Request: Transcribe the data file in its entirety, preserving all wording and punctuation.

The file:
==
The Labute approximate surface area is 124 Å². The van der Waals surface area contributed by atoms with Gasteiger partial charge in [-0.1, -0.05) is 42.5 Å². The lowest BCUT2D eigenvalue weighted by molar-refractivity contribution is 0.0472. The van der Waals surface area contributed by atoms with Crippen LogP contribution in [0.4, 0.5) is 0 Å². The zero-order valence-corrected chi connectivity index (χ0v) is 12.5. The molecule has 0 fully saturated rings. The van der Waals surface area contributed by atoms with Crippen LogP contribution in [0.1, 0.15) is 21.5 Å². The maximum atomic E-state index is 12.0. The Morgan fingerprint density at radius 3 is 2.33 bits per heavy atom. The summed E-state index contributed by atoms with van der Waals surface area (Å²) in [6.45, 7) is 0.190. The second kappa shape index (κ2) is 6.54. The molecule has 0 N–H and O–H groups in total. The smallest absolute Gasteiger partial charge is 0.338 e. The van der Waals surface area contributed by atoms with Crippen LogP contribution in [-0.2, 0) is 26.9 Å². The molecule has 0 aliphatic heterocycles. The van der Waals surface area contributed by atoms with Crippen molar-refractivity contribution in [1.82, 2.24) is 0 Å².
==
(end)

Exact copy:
The Labute approximate surface area is 124 Å². The van der Waals surface area contributed by atoms with Gasteiger partial charge in [-0.1, -0.05) is 42.5 Å². The lowest BCUT2D eigenvalue weighted by molar-refractivity contribution is 0.0472. The van der Waals surface area contributed by atoms with Crippen LogP contribution in [0.4, 0.5) is 0 Å². The zero-order valence-corrected chi connectivity index (χ0v) is 12.5. The molecule has 0 fully saturated rings. The van der Waals surface area contributed by atoms with Crippen LogP contribution in [0.1, 0.15) is 21.5 Å². The maximum atomic E-state index is 12.0. The Morgan fingerprint density at radius 3 is 2.33 bits per heavy atom. The summed E-state index contributed by atoms with van der Waals surface area (Å²) in [6.45, 7) is 0.190. The second kappa shape index (κ2) is 6.54. The molecule has 0 N–H and O–H groups in total. The smallest absolute Gasteiger partial charge is 0.338 e. The van der Waals surface area contributed by atoms with Crippen LogP contribution in [-0.2, 0) is 26.9 Å². The molecule has 0 aliphatic heterocycles. The van der Waals surface area contributed by atoms with Crippen molar-refractivity contribution in [1.82, 2.24) is 0 Å².